Post Content

Secretary Richard K. Sullivan Jr.

Secretary Richard K. Sullivan Jr.

Secretary, Executive Office of Energy and Environmental Affairs
Executive Office of Energy and Environmental Affairs

View Secretary Sullivan's Bio

One of the things I’m focused on is reducing energy use at state facilities. By investing in energy efficiency, the Patrick-Murray Administration hopes to not only cut long-term energy costs and protect our environment, but also inspire municipal governments, businesses and residents to make the same types of investments.

This past November at the MBTA’s Alewife Garage and T stop in Cambridge, I joined state transportation officials in announcing an energy efficient lighting program that will save $4 million over the lifetime of the equipment installed in energy costs, reduce negative environmental impacts and make public parking garages safer and better lit. The Commonwealth expects to earn back its $1 million investment through energy cost savings in less than two and a half years.

The energy efficient lighting project will replace 87 percent of the total fixtures at the Alewife Garage, which is also home to several other energy saving components such as electric vehicle charging stations, bike cages for commuters, and extensive natural lighting.

Energy efficiency retrofits are planned at more than 35 state facilities across the Commonwealth, including other MBTA garages and parking lots, and are expected to generate an annual savings of 3.5 million kilowatt hours and 1,300 tons in greenhouse gas emissions. Other projects planned under this program will take place at MBTA sites in Newton, Needham, Charlestown, Hyde Park, and Norfolk, among others. Funds have also been allocated to projects at Massachusetts Department of Transportation (MassDOT) Highway Division and other state facilities.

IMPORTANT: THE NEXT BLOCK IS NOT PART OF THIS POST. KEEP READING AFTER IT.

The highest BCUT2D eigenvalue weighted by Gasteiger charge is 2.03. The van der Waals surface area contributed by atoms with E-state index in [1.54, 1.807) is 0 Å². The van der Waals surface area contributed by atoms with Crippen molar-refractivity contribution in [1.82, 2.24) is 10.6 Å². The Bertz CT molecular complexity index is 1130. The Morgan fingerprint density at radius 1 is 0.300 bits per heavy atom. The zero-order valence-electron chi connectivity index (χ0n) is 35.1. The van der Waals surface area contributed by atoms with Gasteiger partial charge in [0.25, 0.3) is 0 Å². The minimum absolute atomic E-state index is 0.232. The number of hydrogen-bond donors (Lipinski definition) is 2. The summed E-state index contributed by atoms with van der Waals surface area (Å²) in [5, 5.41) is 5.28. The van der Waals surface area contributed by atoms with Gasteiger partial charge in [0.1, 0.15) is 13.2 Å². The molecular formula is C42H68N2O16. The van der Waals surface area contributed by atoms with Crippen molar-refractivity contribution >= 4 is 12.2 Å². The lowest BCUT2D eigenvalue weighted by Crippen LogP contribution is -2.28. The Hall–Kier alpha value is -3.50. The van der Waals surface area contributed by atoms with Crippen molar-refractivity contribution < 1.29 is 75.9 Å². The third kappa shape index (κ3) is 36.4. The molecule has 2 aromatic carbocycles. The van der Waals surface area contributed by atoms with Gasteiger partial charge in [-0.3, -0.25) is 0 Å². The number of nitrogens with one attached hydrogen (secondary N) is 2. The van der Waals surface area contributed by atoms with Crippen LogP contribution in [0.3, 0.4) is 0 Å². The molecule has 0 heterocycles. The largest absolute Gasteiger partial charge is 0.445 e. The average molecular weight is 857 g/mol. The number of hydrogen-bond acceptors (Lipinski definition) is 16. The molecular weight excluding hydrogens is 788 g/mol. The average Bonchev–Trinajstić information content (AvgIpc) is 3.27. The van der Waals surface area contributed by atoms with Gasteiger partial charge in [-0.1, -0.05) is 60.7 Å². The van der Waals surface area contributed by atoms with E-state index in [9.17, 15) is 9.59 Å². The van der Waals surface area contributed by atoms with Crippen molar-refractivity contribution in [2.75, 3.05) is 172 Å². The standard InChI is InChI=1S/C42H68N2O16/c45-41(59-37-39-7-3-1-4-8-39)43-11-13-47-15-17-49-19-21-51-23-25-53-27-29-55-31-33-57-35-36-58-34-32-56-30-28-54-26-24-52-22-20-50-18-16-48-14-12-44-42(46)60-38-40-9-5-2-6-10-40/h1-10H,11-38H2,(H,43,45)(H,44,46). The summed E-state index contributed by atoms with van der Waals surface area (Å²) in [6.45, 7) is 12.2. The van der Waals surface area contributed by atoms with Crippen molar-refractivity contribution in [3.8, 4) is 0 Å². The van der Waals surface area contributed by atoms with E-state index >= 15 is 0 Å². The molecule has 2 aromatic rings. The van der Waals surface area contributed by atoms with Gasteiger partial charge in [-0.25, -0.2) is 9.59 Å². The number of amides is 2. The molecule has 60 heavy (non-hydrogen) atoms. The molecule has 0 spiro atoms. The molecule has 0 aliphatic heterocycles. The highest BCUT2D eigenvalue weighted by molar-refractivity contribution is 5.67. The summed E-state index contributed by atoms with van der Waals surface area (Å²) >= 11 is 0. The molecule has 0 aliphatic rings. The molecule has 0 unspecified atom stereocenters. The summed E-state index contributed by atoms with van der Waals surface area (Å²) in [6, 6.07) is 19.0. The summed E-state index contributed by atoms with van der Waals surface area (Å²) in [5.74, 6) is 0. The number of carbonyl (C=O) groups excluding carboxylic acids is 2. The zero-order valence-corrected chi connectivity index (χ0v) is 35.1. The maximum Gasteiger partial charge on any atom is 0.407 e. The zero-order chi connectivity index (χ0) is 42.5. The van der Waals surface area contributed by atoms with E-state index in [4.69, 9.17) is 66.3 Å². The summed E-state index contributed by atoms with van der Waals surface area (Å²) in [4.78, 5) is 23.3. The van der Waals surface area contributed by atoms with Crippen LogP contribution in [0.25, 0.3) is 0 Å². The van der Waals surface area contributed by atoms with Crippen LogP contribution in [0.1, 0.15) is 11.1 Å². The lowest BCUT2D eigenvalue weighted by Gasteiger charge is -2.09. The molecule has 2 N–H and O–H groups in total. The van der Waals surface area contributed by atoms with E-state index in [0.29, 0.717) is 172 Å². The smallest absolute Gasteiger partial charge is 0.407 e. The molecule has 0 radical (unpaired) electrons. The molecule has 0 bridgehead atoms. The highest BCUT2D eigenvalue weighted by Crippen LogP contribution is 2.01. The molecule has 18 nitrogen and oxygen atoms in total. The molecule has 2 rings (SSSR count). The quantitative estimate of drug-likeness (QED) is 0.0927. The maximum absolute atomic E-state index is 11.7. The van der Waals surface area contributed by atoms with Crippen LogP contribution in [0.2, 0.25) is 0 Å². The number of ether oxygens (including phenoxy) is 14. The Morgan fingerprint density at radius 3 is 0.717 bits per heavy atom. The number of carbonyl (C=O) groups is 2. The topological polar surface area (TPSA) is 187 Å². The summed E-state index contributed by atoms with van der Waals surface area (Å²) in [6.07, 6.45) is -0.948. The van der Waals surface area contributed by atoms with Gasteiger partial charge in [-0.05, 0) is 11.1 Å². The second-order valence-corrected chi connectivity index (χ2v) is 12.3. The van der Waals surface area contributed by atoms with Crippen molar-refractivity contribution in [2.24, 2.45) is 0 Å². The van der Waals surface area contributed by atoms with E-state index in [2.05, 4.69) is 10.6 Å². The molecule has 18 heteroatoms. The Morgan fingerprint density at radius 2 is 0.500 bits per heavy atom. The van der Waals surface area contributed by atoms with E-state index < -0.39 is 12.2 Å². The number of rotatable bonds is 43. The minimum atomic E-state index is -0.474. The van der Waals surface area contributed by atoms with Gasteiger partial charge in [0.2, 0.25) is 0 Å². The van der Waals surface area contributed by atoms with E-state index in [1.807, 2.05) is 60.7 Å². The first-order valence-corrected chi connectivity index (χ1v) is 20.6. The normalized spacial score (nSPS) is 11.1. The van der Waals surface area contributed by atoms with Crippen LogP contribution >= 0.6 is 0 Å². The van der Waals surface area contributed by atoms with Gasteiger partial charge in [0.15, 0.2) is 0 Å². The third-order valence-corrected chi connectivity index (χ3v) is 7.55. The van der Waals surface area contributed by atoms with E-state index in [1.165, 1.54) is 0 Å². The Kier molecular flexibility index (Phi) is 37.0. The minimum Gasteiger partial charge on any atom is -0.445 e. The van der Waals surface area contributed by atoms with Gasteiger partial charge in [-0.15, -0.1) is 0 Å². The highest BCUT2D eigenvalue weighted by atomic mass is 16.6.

The project is part of a partnership among MassDOT, the Massachusetts Recovery and Reinvestment Office, the Department of Energy Resources (DOER), the Massachusetts Clean Energy Center (MassCEC) and the MBTA.

DOER, with the Massachusetts Clean Energy Center, is allocating $1 million in funds from the American Reinvestment and Recovery Act of 2009 (ARRA) for the program, which will leverage $900,000 in additional efficiency rebates from NSTAR.

Local companies are also benefiting from this program. Products from Massachusetts companies such as Osram Sylvania of Danvers and Renova Lighting of Mansfield are being used in several projects. These projects are also creating jobs across the Commonwealth for local electricians and contractors. In fact, over 6,100 clean energy and environment sector workers in Massachusetts have received paychecks as a direct result of ARRA since the state’s Stimulus investments began in 2009.

Written By:

Tags: , , , , , , , , , , , , , ,

Recent Posts

“Mass. Military Division” and “Energy Efficiency” Go Together posted on Jul 25

“Mass. Military Division” and “Energy Efficiency” Go Together

Energy measures implemented at a Mass. Military Divison site include improved lighting, high efficiency motors, HVAC controls and energy management system upgrades. Under the Accelerate Efficiency Plan, the Commonwealth is investing over $12 million at 29 state facilities throughout the Berkshires.

Solar a “No-Go” on Your Roof? Share Through Community Solar posted on Jul 16

Solar a “No-Go” on Your Roof? Share Through Community Solar

Harvard residents who wanted solar on their homes and were unable to get it due to shading, sloping, or structural barriers, found a solution by sharing the Harvard Solar Garden, an approximately 250 kW project, provides 41 residents and six small businesses with sustainable, clean energy. .

Summer’s Here: Shed Layers and Shed Loads posted on Jul 11

Summer’s Here: Shed Layers and Shed Loads

Electricity usage throughout New England reaches its peak during summer heat waves, causing our electricity bills to spike. During periods of high demand, electric utilities typically call on more expensive “peaking” plants to provide extra power. These costs are passed onto larger, non-residential consumers through demand charges on their monthly electricity bill. Municipal buildings can save a significant sum of money if they shut off portions of their electricity during these peak periods.